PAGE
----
This year whistleblowing has been the media’s darling, dominating headlines around the world. Secretive governments, irresponsible banks, crooked businesses and unsafe healthcare have come under the spotlight thanks to workers finding the courage to speak up about wrongdoing.
Public inquiries into scandals have recommended better whistleblowing arrangements as a means to combat corruption and abuse. In the UK, the Public Interest Disclosure Act has been reformed, and the government is consulting on how to improve the legislation.
Employers across the board have pledged to support whistleblowers. But has this media attention and political promise served to strengthen the whistleblower’s hand? Or are UK organisations merely paying lip service to whistleblowing?
Public Concern at Work, the UK whistleblowing charity and global professional services organisation, has undertaken a comprehensive nationwide survey of whistleblowing policies. We surveyed organisations from over 30 sectors, including central government, banking, healthcare and construction.
Encouragingly, we found that over 90% of organisations adopt formal whistleblowing policies. Implementation, however, is a different story with one in three respondents believing that their whistleblowing arrangements are not effective. A box-ticking culture seems to be emerging, where ineffective policies which lack necessary support and advice for whistleblowers are being rubber stamped.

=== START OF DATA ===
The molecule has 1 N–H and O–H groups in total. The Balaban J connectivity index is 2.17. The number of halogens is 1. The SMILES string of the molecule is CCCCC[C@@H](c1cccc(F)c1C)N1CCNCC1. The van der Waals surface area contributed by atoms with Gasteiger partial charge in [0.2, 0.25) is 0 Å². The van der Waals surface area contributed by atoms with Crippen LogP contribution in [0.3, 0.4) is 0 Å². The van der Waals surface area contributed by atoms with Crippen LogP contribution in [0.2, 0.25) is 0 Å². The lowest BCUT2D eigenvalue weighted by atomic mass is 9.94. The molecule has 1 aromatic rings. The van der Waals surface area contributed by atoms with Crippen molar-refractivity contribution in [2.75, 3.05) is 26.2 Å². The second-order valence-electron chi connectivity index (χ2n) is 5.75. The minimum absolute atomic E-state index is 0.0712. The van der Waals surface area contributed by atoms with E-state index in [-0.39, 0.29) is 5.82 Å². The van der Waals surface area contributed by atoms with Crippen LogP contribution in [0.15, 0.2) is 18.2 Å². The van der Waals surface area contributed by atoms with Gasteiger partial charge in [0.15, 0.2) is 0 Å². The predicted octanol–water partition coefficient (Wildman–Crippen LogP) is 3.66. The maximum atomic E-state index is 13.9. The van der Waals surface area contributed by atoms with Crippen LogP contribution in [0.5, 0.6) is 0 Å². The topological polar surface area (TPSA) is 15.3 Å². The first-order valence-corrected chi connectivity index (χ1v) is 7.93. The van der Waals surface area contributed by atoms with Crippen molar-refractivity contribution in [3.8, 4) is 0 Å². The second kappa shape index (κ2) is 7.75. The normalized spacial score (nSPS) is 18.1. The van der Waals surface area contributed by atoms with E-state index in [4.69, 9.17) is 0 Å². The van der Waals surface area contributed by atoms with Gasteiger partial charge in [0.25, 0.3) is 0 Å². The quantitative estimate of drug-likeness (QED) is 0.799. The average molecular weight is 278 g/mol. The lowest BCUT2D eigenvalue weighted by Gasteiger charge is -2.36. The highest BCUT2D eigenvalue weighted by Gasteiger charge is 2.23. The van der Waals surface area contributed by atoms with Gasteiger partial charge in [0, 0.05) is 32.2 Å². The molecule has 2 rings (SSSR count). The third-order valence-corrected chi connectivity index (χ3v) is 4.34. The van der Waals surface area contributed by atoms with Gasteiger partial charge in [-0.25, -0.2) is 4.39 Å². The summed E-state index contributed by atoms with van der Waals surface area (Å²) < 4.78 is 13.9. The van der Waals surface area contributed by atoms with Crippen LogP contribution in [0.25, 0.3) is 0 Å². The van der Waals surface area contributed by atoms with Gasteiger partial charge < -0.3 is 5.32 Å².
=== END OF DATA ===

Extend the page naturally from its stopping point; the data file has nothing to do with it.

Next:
Training for staff who handle whistleblowing concerns appears to be woefully inadequate, with 54% of respondents saying they do not train key members of staff designated to receive concerns and nearly half of companies (44%) confuse personal complaints with whistleblowing.
Half of the organisations say that regulators review their policies and just 30% of respondents tell staff how to approach a regulator. This is extremely disappointing as regulatory involvement is pivotal and regulators should be taking the lead in overseeing and reviewing arrangements to ensure consistency, effectiveness and best practice.
There is a clear disconnect between the public discourse and what goes on behind closed doors. A whistleblowing policy cannot cure institutional silence on its own. It must be implemented by staff with expertise, backed by top management and underpinned by a strong regulatory response. To prevent future scandals, organisations must take heed: we need an honest and pragmatic commitment to whistleblowing not a tickbox approach.
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